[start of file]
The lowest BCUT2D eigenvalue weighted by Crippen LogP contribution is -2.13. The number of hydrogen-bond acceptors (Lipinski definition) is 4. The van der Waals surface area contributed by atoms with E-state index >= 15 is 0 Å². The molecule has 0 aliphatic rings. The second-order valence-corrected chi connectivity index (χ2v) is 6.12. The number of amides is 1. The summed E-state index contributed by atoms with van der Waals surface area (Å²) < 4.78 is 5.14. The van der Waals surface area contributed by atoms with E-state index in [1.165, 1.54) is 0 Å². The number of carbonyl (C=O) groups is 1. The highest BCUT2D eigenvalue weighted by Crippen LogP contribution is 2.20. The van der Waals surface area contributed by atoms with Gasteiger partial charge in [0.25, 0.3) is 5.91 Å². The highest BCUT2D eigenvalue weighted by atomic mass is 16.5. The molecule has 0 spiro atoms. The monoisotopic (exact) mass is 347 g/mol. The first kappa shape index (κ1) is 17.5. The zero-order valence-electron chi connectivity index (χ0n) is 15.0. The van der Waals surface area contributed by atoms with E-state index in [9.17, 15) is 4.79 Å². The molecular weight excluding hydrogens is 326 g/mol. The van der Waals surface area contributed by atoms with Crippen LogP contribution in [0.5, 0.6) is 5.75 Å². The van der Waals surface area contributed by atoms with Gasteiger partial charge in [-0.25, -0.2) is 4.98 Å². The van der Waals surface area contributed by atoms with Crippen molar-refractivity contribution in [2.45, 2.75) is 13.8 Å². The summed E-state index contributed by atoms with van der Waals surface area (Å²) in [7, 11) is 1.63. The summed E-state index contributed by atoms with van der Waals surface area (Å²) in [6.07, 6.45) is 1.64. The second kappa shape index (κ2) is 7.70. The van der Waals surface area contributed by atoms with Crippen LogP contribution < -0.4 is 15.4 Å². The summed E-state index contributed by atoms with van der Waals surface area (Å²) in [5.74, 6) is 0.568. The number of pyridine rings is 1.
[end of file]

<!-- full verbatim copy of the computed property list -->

The lowest BCUT2D eigenvalue weighted by Crippen LogP contribution is -2.13. The number of hydrogen-bond acceptors (Lipinski definition) is 4. The van der Waals surface area contributed by atoms with E-state index >= 15 is 0 Å². The molecule has 0 aliphatic rings. The second-order valence-corrected chi connectivity index (χ2v) is 6.12. The number of amides is 1. The summed E-state index contributed by atoms with van der Waals surface area (Å²) < 4.78 is 5.14. The van der Waals surface area contributed by atoms with E-state index in [1.165, 1.54) is 0 Å². The number of carbonyl (C=O) groups is 1. The highest BCUT2D eigenvalue weighted by Crippen LogP contribution is 2.20. The van der Waals surface area contributed by atoms with Gasteiger partial charge in [0.25, 0.3) is 5.91 Å². The highest BCUT2D eigenvalue weighted by atomic mass is 16.5. The molecule has 0 spiro atoms. The monoisotopic (exact) mass is 347 g/mol. The first kappa shape index (κ1) is 17.5. The zero-order valence-electron chi connectivity index (χ0n) is 15.0. The van der Waals surface area contributed by atoms with E-state index in [9.17, 15) is 4.79 Å². The molecular weight excluding hydrogens is 326 g/mol. The van der Waals surface area contributed by atoms with Crippen LogP contribution in [0.5, 0.6) is 5.75 Å². The van der Waals surface area contributed by atoms with Gasteiger partial charge in [-0.25, -0.2) is 4.98 Å². The van der Waals surface area contributed by atoms with Crippen molar-refractivity contribution in [2.45, 2.75) is 13.8 Å². The summed E-state index contributed by atoms with van der Waals surface area (Å²) in [7, 11) is 1.63. The summed E-state index contributed by atoms with van der Waals surface area (Å²) in [6.07, 6.45) is 1.64. The second kappa shape index (κ2) is 7.70. The van der Waals surface area contributed by atoms with Crippen LogP contribution < -0.4 is 15.4 Å². The summed E-state index contributed by atoms with van der Waals surface area (Å²) in [5.74, 6) is 0.568. The number of pyridine rings is 1.